Review: Captain America 3: Civil War

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One advantage of living in the UK is that we seem to be blessed with Marvel Studios’ movies an entire week before our neighbours across the pond, and having seen every one of these films since Captain America 2: The Winter Soldier, the idea of changing the formula and having these heroes fighting each other instead of some boring villain (as apart from Loki the MCU has a track record for lacking a villain of any substance) and having the heroes fight among themselves would seem fresh were it not that Batman Vs Superman: Dawn of Justice had not come out last month. The UN come to the stunning realisation that maybe these superheroes should have some people making sure they are not doing anything bad and Captain America (Chris Evans) thinks this is an unacceptable proposition, while Iron Man (Robert Downey Jr) thinks that maybe they have a point,causing other superheroes to take sides and ultimately fight in what is the film’s most stunning action set-piece taking place, as shown in trailers, set in an airport.

To give context, I think that Captain America 2 as well as Ant-man were both overrated, while I believe the second Avengers outing did not receive all the credit it deserved, having stellar action although it had some dodgy moments of setting up other films. I went into Captain America 3 trying to avoid as much promotional material as possible, and I was excited to see my favourite Marvel heroes beating the living daylights out of each other.


Tony Stark (Robert Downey Jr) and Steve Rogers (Chris Evans) squaring off with words. If you have seen any trailer you know they do not end up agreeing.

The film is great, with the multitude of characters being well-acted and fun to watch, especially the moments of Spider-man (Tom Holland), Ant-man (Paul Rudd) and Black Panther (Chadwick Boseman), despite the brevity of their moments in the film, they still offer very memorable moments, including some of the best in the MCU. Chris Evans gives a performance I consider to be fine, not bad by any means but perhaps not as compelling as the film would want it to be, and during his endless conflict with Robert Downey Jr, who is always a great performer, the moments of conflict dialogue sometimes fell flat.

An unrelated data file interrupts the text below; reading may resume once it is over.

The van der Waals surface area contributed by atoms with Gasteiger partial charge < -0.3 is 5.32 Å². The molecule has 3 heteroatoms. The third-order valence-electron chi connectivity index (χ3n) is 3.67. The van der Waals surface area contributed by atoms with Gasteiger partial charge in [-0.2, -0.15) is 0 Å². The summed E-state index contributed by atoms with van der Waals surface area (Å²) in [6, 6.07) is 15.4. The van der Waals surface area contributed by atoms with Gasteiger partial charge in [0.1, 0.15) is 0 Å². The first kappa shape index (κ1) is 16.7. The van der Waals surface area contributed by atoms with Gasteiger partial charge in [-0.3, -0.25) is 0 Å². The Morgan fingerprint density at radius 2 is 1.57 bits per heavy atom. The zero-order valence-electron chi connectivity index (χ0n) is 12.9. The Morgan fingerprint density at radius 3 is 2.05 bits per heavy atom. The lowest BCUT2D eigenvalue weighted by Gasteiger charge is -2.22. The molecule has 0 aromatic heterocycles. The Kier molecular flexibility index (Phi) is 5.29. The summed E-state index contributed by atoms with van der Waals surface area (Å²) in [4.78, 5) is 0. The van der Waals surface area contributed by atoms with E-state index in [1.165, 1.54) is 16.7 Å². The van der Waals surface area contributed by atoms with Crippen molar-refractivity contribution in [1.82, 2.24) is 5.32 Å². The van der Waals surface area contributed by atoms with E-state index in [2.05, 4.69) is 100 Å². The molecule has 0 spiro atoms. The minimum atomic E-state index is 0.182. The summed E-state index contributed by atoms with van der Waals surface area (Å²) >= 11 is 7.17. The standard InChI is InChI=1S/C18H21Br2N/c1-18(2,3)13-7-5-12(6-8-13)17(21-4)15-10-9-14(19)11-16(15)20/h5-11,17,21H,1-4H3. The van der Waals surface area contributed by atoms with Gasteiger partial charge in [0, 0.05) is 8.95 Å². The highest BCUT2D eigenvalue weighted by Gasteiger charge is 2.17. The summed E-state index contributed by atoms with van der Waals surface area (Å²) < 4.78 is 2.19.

The film is directed by the Russo brothers, and their direction throughout the action feels very grounded in fights between a few heroes and soon goons or a villain, and it offers the grand scale and feeling of magnitude during the one great fight scene between all heroes at an airport. However some of the scenes of dialogue, including key talks between Iron Man and Captain America (out of costume of course) feel rather flat, lacking the intensity that the film may have benefited from otherwise.

The film has another plot line running through it, with the presence of James ‘Bucky’ Barnes (Sebastian Stan) also causing Captain America to be on the run as Bucky is framed for murder, and Cap wishes to clear his name during all the in-fighting going on among Earth’s mightiest heroes. The film almost splits into two, one half being Avengers 3: Civil war, and the other half being Captain America 3: Blathering about with Bucky. Although these two storylines are combined very nicely, Bucky’s blathering was less interesting than the civil war; although the ending of the film and the combined ending of the two arcs were very neatly handled, offering a satisfying conclusion while setting up for future films.

Although the film does have a few flaws, I think that it is great fun to watch and well worth your time, even if you have not seen some of the previous marvel films, a quick google search or a chat with someone who vaguely knows what is going on will remedy those problems quickly, however the film does not hold an unknowing audience member’s hand. But the film will still be enjoyable nonetheless, even if you are lost at some occasions.